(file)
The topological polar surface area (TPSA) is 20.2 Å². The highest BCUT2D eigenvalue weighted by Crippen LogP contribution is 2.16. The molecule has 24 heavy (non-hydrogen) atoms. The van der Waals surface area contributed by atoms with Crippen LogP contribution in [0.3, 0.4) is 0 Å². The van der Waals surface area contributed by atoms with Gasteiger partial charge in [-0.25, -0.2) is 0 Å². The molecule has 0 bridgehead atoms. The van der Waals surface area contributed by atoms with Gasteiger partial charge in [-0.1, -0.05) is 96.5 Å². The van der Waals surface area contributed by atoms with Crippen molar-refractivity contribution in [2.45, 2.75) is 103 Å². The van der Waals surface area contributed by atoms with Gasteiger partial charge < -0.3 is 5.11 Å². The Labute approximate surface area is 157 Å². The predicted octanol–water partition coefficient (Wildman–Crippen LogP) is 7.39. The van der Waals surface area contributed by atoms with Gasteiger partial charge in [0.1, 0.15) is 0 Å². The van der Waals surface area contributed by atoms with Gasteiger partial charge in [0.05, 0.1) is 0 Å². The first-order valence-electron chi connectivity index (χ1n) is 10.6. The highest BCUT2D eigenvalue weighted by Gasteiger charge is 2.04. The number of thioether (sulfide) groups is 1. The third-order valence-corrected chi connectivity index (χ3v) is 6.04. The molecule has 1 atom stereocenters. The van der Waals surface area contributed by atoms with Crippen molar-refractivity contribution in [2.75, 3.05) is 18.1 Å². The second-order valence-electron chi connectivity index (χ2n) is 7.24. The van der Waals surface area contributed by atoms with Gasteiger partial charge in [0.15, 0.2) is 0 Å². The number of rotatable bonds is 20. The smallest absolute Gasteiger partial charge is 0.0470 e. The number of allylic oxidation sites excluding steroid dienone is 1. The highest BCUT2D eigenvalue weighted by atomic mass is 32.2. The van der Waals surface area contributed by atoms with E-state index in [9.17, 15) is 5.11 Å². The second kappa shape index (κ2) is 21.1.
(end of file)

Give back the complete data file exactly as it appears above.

The topological polar surface area (TPSA) is 20.2 Å². The highest BCUT2D eigenvalue weighted by Crippen LogP contribution is 2.16. The molecule has 24 heavy (non-hydrogen) atoms. The van der Waals surface area contributed by atoms with Crippen LogP contribution in [0.3, 0.4) is 0 Å². The van der Waals surface area contributed by atoms with Gasteiger partial charge in [-0.25, -0.2) is 0 Å². The molecule has 0 bridgehead atoms. The van der Waals surface area contributed by atoms with Gasteiger partial charge in [-0.1, -0.05) is 96.5 Å². The van der Waals surface area contributed by atoms with Crippen molar-refractivity contribution in [2.45, 2.75) is 103 Å². The van der Waals surface area contributed by atoms with Gasteiger partial charge < -0.3 is 5.11 Å². The Labute approximate surface area is 157 Å². The predicted octanol–water partition coefficient (Wildman–Crippen LogP) is 7.39. The van der Waals surface area contributed by atoms with Gasteiger partial charge in [0.1, 0.15) is 0 Å². The van der Waals surface area contributed by atoms with Gasteiger partial charge in [0.05, 0.1) is 0 Å². The first-order valence-electron chi connectivity index (χ1n) is 10.6. The highest BCUT2D eigenvalue weighted by Gasteiger charge is 2.04. The number of thioether (sulfide) groups is 1. The third-order valence-corrected chi connectivity index (χ3v) is 6.04. The molecule has 1 atom stereocenters. The van der Waals surface area contributed by atoms with Crippen molar-refractivity contribution in [2.75, 3.05) is 18.1 Å². The second-order valence-electron chi connectivity index (χ2n) is 7.24. The van der Waals surface area contributed by atoms with Gasteiger partial charge in [0.15, 0.2) is 0 Å². The number of rotatable bonds is 20. The smallest absolute Gasteiger partial charge is 0.0470 e. The number of allylic oxidation sites excluding steroid dienone is 1. The highest BCUT2D eigenvalue weighted by atomic mass is 32.2. The van der Waals surface area contributed by atoms with E-state index in [9.17, 15) is 5.11 Å². The second kappa shape index (κ2) is 21.1.